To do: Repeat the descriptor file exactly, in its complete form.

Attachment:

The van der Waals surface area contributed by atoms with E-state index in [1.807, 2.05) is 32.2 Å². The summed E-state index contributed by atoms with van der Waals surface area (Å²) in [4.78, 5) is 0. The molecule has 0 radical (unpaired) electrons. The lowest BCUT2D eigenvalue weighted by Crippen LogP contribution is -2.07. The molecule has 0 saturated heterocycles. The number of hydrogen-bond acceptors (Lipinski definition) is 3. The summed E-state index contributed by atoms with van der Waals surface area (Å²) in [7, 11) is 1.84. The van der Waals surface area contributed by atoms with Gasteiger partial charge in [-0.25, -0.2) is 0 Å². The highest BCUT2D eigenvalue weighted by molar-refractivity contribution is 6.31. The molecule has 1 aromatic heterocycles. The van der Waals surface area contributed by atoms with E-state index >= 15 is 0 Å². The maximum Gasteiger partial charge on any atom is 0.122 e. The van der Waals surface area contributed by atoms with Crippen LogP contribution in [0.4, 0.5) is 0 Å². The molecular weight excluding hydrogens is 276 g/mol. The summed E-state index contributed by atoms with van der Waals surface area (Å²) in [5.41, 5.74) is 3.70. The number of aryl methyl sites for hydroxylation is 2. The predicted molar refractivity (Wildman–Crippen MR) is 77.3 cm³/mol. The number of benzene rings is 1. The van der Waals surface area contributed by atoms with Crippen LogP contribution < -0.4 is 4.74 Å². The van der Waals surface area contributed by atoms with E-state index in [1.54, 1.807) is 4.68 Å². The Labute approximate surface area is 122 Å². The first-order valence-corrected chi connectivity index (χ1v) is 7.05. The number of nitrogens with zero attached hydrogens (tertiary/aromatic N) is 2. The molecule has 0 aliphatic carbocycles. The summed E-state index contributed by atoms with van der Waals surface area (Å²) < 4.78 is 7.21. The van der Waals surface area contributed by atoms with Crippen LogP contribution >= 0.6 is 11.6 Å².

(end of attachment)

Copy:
The van der Waals surface area contributed by atoms with E-state index in [1.807, 2.05) is 32.2 Å². The summed E-state index contributed by atoms with van der Waals surface area (Å²) in [4.78, 5) is 0. The molecule has 0 radical (unpaired) electrons. The lowest BCUT2D eigenvalue weighted by Crippen LogP contribution is -2.07. The molecule has 0 saturated heterocycles. The number of hydrogen-bond acceptors (Lipinski definition) is 3. The summed E-state index contributed by atoms with van der Waals surface area (Å²) in [7, 11) is 1.84. The van der Waals surface area contributed by atoms with Gasteiger partial charge in [-0.25, -0.2) is 0 Å². The highest BCUT2D eigenvalue weighted by molar-refractivity contribution is 6.31. The molecule has 1 aromatic heterocycles. The van der Waals surface area contributed by atoms with E-state index >= 15 is 0 Å². The maximum Gasteiger partial charge on any atom is 0.122 e. The van der Waals surface area contributed by atoms with Crippen LogP contribution in [0.4, 0.5) is 0 Å². The molecular weight excluding hydrogens is 276 g/mol. The summed E-state index contributed by atoms with van der Waals surface area (Å²) in [5.41, 5.74) is 3.70. The number of aryl methyl sites for hydroxylation is 2. The predicted molar refractivity (Wildman–Crippen MR) is 77.3 cm³/mol. The number of benzene rings is 1. The van der Waals surface area contributed by atoms with Crippen LogP contribution < -0.4 is 4.74 Å². The van der Waals surface area contributed by atoms with E-state index in [1.54, 1.807) is 4.68 Å². The Labute approximate surface area is 122 Å². The first-order valence-corrected chi connectivity index (χ1v) is 7.05. The number of nitrogens with zero attached hydrogens (tertiary/aromatic N) is 2. The molecule has 0 aliphatic carbocycles. The summed E-state index contributed by atoms with van der Waals surface area (Å²) < 4.78 is 7.21. The van der Waals surface area contributed by atoms with Crippen LogP contribution >= 0.6 is 11.6 Å².